Other than that, I'm extremely pleased for the price I paid. It's the most solid feeling air pistol I've ever held and looks very smart. I'll add to the review when my sight comes (which I'm rather excited about).
Just as a side note, while researching it, I was reminded of a Hong Kong made film that I have, which seems appropriate to mention. It's called Double Tap, and centres around race guns and IPSC. It's packed full of action, has loads of real race guns and a few air pistols, as well as loads of action! The making of parts on the extras are fascinating too, going quite in depth into IPSC and race guns.
I don't think I've missed anything, but feel free to let me know if I have
Last edited by luckythirteen; 03-11-2012 at 08:20 PM.
Tighten the rail now and again as all the excitement loosens the screws especially the top ones.
I find this pistol quite remarkable for the money.
It seems to like being shot one handed and has good power and real accuracy.
I dont like red dot sights but this one is the exception to my rule.
I bought 1 of these.....then I bought 3 more...well tbh 2 ltd custom & another Gold Custom 1 of each flavour 6mm & 4.5mm
much better than the race gun IMHO both mechaniclly & athetically (SP)
The half hight slide means a quad tap against the plates it wel under 1s
I am quite certain that the argument you've already won in your head was entirely more satisfying to you than the one that is actually occurring.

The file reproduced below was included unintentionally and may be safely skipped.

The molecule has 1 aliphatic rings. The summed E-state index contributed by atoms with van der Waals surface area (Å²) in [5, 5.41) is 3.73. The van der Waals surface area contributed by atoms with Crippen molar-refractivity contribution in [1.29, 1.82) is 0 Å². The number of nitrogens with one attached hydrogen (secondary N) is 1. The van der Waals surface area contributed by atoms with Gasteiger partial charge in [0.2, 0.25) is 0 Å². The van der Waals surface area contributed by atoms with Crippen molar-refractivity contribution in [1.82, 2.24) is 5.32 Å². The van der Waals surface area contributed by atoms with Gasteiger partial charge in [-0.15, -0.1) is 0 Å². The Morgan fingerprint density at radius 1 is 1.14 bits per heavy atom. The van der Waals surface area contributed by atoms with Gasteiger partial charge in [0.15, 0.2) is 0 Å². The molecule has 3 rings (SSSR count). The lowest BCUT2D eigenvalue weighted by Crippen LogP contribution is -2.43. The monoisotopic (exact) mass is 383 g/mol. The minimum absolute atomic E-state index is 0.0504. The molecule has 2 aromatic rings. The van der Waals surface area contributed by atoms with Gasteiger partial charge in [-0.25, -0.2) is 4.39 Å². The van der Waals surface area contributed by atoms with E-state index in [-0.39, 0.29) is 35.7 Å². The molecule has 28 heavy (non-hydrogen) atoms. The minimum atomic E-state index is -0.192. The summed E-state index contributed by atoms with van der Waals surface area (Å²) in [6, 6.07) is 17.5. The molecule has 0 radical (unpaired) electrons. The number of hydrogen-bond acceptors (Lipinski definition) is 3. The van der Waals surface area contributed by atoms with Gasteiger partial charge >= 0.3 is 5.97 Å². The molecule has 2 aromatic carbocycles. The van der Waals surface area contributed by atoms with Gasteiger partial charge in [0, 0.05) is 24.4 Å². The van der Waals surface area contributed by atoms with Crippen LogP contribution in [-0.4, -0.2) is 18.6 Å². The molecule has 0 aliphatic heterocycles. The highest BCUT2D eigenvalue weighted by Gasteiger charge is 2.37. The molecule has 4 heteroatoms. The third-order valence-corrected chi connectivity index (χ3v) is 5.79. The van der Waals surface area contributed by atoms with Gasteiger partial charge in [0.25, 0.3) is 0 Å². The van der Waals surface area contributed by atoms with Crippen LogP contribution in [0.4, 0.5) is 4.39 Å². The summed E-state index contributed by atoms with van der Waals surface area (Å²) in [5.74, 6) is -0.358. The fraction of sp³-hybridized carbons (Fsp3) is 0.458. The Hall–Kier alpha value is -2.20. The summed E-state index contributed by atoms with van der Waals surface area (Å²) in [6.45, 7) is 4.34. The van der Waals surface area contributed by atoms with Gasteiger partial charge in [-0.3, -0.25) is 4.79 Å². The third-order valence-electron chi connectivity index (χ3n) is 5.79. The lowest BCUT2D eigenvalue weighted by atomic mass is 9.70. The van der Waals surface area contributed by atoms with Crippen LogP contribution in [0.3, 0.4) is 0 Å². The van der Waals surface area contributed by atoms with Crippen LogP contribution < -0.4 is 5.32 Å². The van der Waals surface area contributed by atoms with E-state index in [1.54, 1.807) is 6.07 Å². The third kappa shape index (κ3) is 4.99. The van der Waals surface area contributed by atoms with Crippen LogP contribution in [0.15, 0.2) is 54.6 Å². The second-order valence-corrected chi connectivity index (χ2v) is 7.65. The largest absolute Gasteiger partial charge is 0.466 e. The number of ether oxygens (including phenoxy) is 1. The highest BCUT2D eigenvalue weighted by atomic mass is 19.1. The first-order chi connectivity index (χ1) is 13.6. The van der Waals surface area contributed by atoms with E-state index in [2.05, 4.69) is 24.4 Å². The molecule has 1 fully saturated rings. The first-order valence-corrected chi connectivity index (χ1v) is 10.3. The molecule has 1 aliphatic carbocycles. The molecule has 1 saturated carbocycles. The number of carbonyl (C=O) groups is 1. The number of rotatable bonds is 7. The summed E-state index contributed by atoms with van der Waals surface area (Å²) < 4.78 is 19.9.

Member of WR&PC,BASC & UBC
Great review!, I also have one of each Limited and Gold Custom, both in 6mm. Just need some spare mags now.
Hi, new to site but not guns.
I also have a Gold Custom in my collection and as you say a great gun for the money. Some tips I have picked up along the way. Don't over fill the mag. The follower has a habit of catching on the side of the slot if you do, this causes the fire one or two round and then no BB's coming out. This means you have to drop the mag and release the follower. If you keep to around 16 BB's this problem is sorted.
For shooting IPAS they don't like you using steel BB's. Gamo lead BB's just jam the action horribly. H & N copper coated lead BB's work just fine and are a little heavier than the steel ones.
As well as keeping an eye on the scope mount screws you also need to check the grub screw that holds the compensator in place as this habit of coming loose too.
Thanks for posting it gives me something to consider while Im looking to purchase my first pistol
Hi I bought on of these for my father as a christmas present and I have to say its brilliant.
Is he wants to get into HFT hes looking to get rid of it to part fund a HFT setup.
Could anyone tell me if you have a for sale section on the forum.
Can anyone help regarding getting spare mag's for these please.. 6mm seems not to be a problem, but nobody, as far as my searching goes, stocks the 4.5mm??? Been tryin' everywhere
Last edited by jalan01; 18-04-2013 at 01:07 PM.